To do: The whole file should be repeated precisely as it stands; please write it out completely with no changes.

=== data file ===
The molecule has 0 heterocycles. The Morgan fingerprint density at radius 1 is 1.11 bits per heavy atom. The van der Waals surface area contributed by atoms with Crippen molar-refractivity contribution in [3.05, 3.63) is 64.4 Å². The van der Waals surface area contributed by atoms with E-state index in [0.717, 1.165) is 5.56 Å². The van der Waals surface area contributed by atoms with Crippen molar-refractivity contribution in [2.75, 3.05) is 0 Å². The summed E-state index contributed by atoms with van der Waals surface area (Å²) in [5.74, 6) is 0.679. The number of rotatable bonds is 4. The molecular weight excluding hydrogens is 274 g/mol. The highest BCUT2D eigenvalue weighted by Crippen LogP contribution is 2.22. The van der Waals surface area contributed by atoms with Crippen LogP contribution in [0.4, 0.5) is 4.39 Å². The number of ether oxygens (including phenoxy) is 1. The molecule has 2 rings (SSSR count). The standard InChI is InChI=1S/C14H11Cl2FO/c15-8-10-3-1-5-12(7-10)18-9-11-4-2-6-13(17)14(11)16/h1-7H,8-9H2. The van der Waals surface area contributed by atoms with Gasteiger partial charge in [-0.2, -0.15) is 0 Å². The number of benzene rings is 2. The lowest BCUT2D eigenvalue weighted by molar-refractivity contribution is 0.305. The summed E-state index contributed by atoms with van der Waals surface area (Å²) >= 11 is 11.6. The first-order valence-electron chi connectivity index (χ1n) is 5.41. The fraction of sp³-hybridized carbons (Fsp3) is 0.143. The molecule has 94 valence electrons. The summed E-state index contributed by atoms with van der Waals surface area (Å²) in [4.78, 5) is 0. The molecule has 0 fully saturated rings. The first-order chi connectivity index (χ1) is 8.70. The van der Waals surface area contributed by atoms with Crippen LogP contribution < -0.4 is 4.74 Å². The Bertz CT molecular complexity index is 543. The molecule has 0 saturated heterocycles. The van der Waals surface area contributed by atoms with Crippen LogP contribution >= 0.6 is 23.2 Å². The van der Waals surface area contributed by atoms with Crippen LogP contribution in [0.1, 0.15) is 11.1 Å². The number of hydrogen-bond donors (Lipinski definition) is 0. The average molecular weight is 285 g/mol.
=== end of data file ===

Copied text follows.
The molecule has 0 heterocycles. The Morgan fingerprint density at radius 1 is 1.11 bits per heavy atom. The van der Waals surface area contributed by atoms with Crippen molar-refractivity contribution in [3.05, 3.63) is 64.4 Å². The van der Waals surface area contributed by atoms with E-state index in [0.717, 1.165) is 5.56 Å². The van der Waals surface area contributed by atoms with Crippen molar-refractivity contribution in [2.75, 3.05) is 0 Å². The summed E-state index contributed by atoms with van der Waals surface area (Å²) in [5.74, 6) is 0.679. The number of rotatable bonds is 4. The molecular weight excluding hydrogens is 274 g/mol. The highest BCUT2D eigenvalue weighted by Crippen LogP contribution is 2.22. The van der Waals surface area contributed by atoms with Crippen LogP contribution in [0.4, 0.5) is 4.39 Å². The number of ether oxygens (including phenoxy) is 1. The molecule has 2 rings (SSSR count). The standard InChI is InChI=1S/C14H11Cl2FO/c15-8-10-3-1-5-12(7-10)18-9-11-4-2-6-13(17)14(11)16/h1-7H,8-9H2. The van der Waals surface area contributed by atoms with Gasteiger partial charge in [-0.2, -0.15) is 0 Å². The number of benzene rings is 2. The lowest BCUT2D eigenvalue weighted by molar-refractivity contribution is 0.305. The summed E-state index contributed by atoms with van der Waals surface area (Å²) >= 11 is 11.6. The first-order valence-electron chi connectivity index (χ1n) is 5.41. The fraction of sp³-hybridized carbons (Fsp3) is 0.143. The molecule has 94 valence electrons. The summed E-state index contributed by atoms with van der Waals surface area (Å²) in [4.78, 5) is 0. The molecule has 0 fully saturated rings. The first-order chi connectivity index (χ1) is 8.70. The van der Waals surface area contributed by atoms with Crippen LogP contribution < -0.4 is 4.74 Å². The Bertz CT molecular complexity index is 543. The molecule has 0 saturated heterocycles. The van der Waals surface area contributed by atoms with Crippen LogP contribution >= 0.6 is 23.2 Å². The van der Waals surface area contributed by atoms with Crippen LogP contribution in [0.1, 0.15) is 11.1 Å². The number of hydrogen-bond donors (Lipinski definition) is 0. The average molecular weight is 285 g/mol.